Finding competitors: 'my problem is solved, time to move on'

Marat Chukmarov
3 replies
I think it can be useful to ask how to find competitors, cause it tackles down awareness of the other guys and approaches to or/and understanding the problem. And yes, the solution to the problem of financial independence of the maker will always be a derivative from the other problems maker's trying to solve. (assuming, that minority of the makers trying to beat cancer of malaria). Will you just give up months of work and use other product(or offer to your domain, where's the problem laid upon)?


@much_applied Are you thinking about competitors for a product you're building now? I don't think most makers are operating in 'winner takes all' markets, so even if you find your problem is already being solved by someone else, you could create a competitive advantage in your product.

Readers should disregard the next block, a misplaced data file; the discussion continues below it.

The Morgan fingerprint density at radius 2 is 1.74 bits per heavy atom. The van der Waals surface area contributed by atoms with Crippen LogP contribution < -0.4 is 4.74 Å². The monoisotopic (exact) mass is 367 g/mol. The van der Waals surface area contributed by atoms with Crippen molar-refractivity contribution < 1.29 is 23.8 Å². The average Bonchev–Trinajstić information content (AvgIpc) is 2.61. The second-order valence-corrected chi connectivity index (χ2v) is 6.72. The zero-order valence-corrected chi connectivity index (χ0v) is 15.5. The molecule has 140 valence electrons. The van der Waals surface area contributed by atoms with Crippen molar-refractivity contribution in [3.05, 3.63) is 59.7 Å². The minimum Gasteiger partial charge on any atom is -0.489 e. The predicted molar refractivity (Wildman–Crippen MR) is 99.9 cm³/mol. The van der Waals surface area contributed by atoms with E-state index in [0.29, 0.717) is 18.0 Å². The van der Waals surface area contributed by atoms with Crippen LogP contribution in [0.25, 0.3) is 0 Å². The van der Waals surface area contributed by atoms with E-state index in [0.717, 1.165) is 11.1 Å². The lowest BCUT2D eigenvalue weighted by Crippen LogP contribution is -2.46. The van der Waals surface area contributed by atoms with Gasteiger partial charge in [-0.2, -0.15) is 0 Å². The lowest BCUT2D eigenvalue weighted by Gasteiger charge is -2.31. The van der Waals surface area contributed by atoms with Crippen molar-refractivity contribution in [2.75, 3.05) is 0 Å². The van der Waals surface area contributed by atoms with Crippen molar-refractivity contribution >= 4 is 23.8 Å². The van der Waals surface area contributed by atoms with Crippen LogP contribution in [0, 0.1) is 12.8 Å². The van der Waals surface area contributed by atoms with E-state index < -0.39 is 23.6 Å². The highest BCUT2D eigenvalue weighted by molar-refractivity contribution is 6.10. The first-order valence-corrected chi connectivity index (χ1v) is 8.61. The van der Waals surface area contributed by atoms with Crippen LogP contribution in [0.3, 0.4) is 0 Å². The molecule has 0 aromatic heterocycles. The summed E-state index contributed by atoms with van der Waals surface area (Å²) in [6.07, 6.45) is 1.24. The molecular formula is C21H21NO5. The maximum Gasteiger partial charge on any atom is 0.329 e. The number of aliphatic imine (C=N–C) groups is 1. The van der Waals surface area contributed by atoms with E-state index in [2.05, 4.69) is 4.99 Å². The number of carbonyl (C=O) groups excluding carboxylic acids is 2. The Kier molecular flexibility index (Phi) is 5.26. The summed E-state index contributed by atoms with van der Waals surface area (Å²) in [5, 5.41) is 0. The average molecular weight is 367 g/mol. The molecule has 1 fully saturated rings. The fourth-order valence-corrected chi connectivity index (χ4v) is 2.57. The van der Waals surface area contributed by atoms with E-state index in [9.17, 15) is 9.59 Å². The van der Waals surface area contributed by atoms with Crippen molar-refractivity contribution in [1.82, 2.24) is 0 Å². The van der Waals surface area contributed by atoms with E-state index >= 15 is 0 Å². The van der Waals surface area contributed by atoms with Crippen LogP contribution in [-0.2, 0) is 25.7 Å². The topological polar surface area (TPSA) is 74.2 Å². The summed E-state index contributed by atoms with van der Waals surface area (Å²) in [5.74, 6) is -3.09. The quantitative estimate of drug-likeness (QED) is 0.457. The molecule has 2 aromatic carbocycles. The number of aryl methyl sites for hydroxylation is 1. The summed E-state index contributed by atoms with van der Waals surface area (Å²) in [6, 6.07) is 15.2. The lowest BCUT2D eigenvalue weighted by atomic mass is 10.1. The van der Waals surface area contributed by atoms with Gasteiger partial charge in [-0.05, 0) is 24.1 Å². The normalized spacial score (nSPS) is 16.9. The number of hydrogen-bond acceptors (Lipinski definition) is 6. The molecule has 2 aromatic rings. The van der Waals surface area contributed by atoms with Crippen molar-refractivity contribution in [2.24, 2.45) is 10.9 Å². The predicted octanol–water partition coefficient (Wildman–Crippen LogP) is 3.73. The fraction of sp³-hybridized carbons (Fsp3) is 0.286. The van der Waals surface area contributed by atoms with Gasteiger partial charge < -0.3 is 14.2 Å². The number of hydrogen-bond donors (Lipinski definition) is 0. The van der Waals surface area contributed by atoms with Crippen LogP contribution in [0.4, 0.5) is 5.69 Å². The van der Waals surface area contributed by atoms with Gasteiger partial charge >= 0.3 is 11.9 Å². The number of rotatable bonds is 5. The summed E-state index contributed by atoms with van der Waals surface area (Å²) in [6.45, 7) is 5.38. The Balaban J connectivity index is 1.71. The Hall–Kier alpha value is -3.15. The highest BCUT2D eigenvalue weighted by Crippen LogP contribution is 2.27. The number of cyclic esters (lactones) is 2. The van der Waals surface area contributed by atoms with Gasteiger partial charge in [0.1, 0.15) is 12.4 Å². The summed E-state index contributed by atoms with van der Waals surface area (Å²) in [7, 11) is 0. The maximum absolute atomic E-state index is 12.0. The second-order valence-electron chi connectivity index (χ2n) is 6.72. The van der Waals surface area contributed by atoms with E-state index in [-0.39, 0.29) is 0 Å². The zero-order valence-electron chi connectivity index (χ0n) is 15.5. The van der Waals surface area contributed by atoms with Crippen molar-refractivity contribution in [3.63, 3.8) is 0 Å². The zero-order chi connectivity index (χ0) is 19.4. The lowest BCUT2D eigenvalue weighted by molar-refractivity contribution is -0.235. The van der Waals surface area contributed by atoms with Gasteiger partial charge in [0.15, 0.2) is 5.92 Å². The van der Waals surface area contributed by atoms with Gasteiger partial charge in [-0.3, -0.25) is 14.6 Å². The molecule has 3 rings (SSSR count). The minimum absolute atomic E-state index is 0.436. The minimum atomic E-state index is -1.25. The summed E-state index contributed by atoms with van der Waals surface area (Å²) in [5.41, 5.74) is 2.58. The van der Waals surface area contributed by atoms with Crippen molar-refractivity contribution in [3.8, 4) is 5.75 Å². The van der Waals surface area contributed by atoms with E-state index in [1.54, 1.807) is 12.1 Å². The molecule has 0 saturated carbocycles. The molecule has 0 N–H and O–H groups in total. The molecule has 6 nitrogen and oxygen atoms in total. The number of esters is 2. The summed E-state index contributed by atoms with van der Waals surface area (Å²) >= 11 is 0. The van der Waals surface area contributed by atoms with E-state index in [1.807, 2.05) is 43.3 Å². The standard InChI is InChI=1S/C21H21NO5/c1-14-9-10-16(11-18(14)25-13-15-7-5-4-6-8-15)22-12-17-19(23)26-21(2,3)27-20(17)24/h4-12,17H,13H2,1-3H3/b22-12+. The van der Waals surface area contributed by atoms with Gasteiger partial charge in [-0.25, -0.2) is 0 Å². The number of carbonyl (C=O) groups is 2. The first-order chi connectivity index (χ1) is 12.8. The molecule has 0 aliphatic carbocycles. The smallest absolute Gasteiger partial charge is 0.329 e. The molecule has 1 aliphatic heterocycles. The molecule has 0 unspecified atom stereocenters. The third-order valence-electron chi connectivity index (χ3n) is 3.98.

@much_applied @abadesi true. I always think: if there's already a cake on the table I also can get a piece of it. Of course it always depends on your goals. If you want to be/stay an indie maker it's fine if it just pays your (and maybe some contractors) bills. If you want to hire a dozen people each month you'll need a big cake. :) Compared to products or problems that are in a small niche with less competitors you already know that there is a market where people pay for that solution you can always create a competitive advantage, like Abadesi said.
Andy Dent
@much_applied I've had the opposite problem, trying to work out what genuine competitors exist. I'm hyper-sensitive about this because I've been told so many times you have to know your competitors and Adeo Ressi said to my face (when I visited Founder Institute HQ) that I wasn't trying hard enough if I hadn't found the competitors. My main tactic is talking to people at conferences/casual meetups and asking them to think of any product or service that delivers the same service.